• 12/03/06 -- This is very disturbing news about the effort to get our Great Lakes clean:  --from Media Release: Cities fouling the Great Lakes with raw sewage TORONTO, ONTARIO – Sierra Legal released its first Great Lakes Sewage Report Card today, an investigative report that analyzes twenty cities in the Great Lakes basin and grades them based on how well they manage their sewage. The results are appalling. Although many cities have made efforts to clean up their act, waters surrounding urban areas throughout the Great Lakes are still commonly unsafe for recreational use and many parts of the vast freshwater ecosystem are in peril. “The Great Lakes basin is one of the most important freshwater ecosystems on the planet – holding one fifth of the world's freshwater,” said report author Dr. Elaine MacDonald. “Yet, the twenty cities we evaluated are dumping the equivalent of more than 100 Olympic swimming pools full of raw sewage directly into the Great Lakes every single day.” --from Sierra Legal Defence Fund Many cities dump untreated sewage into the lakes when it rains because they have antiquated pipes that also carry rainwater, overwhelming their treatment systems. Combined sewer outflows into the Great Lakes -The cities are ranked according to their discharges of raw sewage into the Great Lakes. The larger the circle around a city, the greater its discharge volume. City Annual discharge in millions of litres per annum Percentage of untreated sewage released annually Detroit *50,000 0% Cleveland 20,820 0% Toronto 9,000 0% Milwaukee 4,110 5.30% Syracuse 2,645 5.77% Hamilton 2,109 2.14% Windsor 1,809 1.49% Niagara 400 2.27% Rochester 379 1.70% Kingston 349 2.68% Sudbury 317 1.00% London 300 0.25% Erie 190 0.95% Grand Rapids 190 0.99% Duluth 38 0.40% Sault Ste. Marie 8 0.35% Peel 5 0.29%** Thunder Bay 0 0.07% Green Bay 0 0.05% -* Estimate ** 0.29 (0.06 raw plus 0.23 partial) -SOURCE: SIERRA LEGAL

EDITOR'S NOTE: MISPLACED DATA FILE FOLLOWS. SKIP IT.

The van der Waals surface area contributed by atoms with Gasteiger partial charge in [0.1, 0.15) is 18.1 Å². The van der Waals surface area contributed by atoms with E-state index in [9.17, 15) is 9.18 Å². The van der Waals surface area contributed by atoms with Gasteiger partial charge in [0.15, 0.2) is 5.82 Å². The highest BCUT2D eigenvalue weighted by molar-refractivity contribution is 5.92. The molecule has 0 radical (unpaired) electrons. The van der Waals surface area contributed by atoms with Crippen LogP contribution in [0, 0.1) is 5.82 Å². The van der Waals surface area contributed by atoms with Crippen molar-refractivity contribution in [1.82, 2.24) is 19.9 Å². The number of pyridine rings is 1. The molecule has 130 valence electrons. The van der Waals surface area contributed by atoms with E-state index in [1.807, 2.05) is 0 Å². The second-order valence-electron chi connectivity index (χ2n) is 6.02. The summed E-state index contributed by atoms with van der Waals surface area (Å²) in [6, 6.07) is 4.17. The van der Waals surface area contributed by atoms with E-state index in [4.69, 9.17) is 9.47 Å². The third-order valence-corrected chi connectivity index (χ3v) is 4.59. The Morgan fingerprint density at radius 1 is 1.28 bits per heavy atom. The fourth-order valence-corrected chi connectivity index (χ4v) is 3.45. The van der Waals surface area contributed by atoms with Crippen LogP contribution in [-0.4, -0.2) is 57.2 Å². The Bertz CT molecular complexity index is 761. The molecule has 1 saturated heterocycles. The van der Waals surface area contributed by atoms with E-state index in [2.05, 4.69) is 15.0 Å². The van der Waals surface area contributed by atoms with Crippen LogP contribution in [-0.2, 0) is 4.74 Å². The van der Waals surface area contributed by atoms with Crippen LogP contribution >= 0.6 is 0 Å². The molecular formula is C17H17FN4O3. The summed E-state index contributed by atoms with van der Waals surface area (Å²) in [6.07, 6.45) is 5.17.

Find all Environmental Calendar items here